Putting elegant curves on your packaging doesn’t just make a bottle of hand soap look nice on the side of your sink. It also lets you drastically reduce the amount of product that you sell in a container that looks approximately the same size.
The Stupid Shipping Gang strikes again! Their visit to Cisco led to a lovely set of matryoshka wireless access points being shipped to an unsuspecting university in Oregon. Reader Eliot had the confusing experience of opening these packages, and took pictures of the process and the mind-boggling pile of waste it left behind.
If you always assumed striped toothpaste was the work of a magic devil, assume again. It turns out it’s the work of a little extended pipe inside the tube that merges the different colored substances onto the toothpaste highway and straight onto your brush. That mechanical trick is half a century old, however; modern varieties sometimes just come that way, as this frozen toothpaste photo that’s been around for a while demonstrates.
A new study published in the Journal of Public Health has found that people rate cigarettes in attractive packages as less deadly than others. Or, to put it another way, the study found that people who are asked to compare cigarettes based on their packages are inclined to prefer the smartly packaged ones:
A company called Help Remedies is offering basic drugs and first aid supplies with simple explanations. Sounds good, provided they remain focused on simple maladies.
Reader Steven bought some cheap fountain pens from Sam’s Club. Perhaps unaccustomed to such a small purchase, Sam’s Club had trouble finding the appropriate packaging.
CCM just sent us a photo she snapped of these Mission Soft Flour Tortillas. It’s kind of cool to see that in this age of the shrink ray, a company is actually giving you more bang for your buck. Except that in this case, the two added tortillas used to be there until a year or so ago.
UPS ruined this antique 1953 Willys Aero Wagon concept studio model by shipping it in three boxes taped together with packing peanuts and bubble wrap. UPS claims they can “pack almost anything,” and that their “certified packing experts” “specialize in fragile and high-value items, including antiques.” Whoops!
Reader Sean sent us what may not be the most egregious example of wasteful packaging, but in terms of the proportion of the item shipped to the size of the box it came in, it comes pretty close. Sean ordered a gear the size of a fingernail — literally — from Tower Hobbies.
Chad, who sent this in, says he tried to decipher this Kool Aid‘s expiration date using the cheat sheet we posted last December, but nothing on this container matches the code format on the sheet. It can’t be that hard to print an unambiguous human readable expiration date on a product. Who else needs to read the date, other than a human? Why should the average consumer have to worry about deciphering a date? We thought we’d all pretty much agreed on some basic rules for how to keep track of the days.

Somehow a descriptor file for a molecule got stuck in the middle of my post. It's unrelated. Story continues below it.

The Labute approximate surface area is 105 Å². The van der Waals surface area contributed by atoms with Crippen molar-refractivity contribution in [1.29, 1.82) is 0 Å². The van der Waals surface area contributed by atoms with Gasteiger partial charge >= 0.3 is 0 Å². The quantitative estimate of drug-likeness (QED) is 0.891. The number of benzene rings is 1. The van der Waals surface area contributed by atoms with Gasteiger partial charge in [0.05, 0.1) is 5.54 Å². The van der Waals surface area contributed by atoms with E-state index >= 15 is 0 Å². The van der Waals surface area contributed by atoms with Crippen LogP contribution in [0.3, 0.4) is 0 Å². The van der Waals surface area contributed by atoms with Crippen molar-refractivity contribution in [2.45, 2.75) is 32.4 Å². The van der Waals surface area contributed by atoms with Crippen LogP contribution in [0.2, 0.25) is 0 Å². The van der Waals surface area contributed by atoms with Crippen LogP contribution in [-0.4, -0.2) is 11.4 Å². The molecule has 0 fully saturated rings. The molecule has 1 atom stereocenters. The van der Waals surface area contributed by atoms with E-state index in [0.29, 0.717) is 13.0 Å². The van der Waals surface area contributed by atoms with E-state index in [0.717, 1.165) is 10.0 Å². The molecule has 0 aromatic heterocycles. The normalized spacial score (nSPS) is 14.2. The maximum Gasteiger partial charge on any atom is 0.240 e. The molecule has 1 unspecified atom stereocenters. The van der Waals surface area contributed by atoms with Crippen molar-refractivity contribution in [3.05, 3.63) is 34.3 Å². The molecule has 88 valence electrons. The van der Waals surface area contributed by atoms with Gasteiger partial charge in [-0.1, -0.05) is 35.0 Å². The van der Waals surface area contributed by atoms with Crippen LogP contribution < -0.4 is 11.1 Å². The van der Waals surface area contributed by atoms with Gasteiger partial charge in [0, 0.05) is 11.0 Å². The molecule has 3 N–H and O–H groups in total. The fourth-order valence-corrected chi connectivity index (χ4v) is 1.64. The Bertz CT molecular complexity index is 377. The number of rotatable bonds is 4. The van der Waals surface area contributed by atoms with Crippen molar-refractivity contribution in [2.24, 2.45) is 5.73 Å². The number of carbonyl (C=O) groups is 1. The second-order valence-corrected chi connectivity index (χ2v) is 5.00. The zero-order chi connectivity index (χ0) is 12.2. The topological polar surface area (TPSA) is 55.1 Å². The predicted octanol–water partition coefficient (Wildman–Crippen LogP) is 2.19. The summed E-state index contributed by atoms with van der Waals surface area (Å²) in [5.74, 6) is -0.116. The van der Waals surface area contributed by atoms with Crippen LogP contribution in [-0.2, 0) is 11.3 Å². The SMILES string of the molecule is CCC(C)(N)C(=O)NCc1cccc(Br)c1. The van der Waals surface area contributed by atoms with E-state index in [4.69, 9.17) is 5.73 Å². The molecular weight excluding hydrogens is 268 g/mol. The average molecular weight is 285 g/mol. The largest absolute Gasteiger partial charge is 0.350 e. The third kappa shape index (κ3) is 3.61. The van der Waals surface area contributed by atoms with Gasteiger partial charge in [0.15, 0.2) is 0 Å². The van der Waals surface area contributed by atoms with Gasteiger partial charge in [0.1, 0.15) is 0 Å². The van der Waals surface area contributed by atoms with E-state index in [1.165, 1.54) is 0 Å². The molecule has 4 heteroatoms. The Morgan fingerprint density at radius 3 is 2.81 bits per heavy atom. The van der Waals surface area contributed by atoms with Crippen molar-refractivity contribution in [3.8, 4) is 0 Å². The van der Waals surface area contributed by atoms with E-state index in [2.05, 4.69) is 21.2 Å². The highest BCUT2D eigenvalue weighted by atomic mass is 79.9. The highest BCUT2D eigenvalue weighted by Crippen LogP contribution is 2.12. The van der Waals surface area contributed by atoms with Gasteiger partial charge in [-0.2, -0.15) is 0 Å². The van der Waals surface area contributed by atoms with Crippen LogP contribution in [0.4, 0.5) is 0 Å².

Is Amazon trying to kill off our “stupid shipping gang” tag? Alex wrote to us today to point out that now there’s a new “Packaging Feedback” link under your “My Account” page on their site. Among other things, you can leave feedback on the size of the box relative to what’s inside.
Forget all that spin about listening to customer complaints: it looks like the real reason Tropicana killed off its rebranding push after only two months is because sales dropped by 20% during that period, while some big competitors posted double-digit gains. We have a feeling Tropicana is going to end up in a lot of business and marketing textbooks in the future. [AdAge] (Thanks to Ross!)
The Super Stack can of Pringles on the right looks super big and super packed full of chips. It only has 12% more snack inside, though, while it costs 25% more of your money. Luckily, if you’re not handy with division or don’t have a calculator or phone with you, just look at the price per pound on the tags below. And never trust packaging!
One final Tropicana thing: this video clip from 5 weeks ago shows Peter Arnell explaining the thought process behind the Tropicana redesign. It’s a peek behind the curtains at how much thought goes into packaging, and how it’s designed to communicate to you subconsciously. [AdAge] (Thanks to wanda!)
The Tropicana redesign disaster seemed strangely familiar to us, and we just now realized why: the Simpsons already did it.
The New York Times says that “loyal” Tropicana customers are up in arms about the new packaging, calling it “ugly,” “generic” and claiming that it looks like a store brand. Others say that the packaging makes it difficult to distinguish between the different varieties of orange juice.
60 Minutes recently took a look at World Savings Bank, the acquisition that ultimately wounded Wachovia so badly that it had to be acquired by Wells Fargo. What was wrong with an institution for which Wachovia was willing to pay $25 billion? Well, one whistleblower claims that World Savings was engaged in fraud and predatory lending — tricking its customers into signing up for dangerous “option-arm” or (as they cheerfully called them) “pick-a-payment” loans.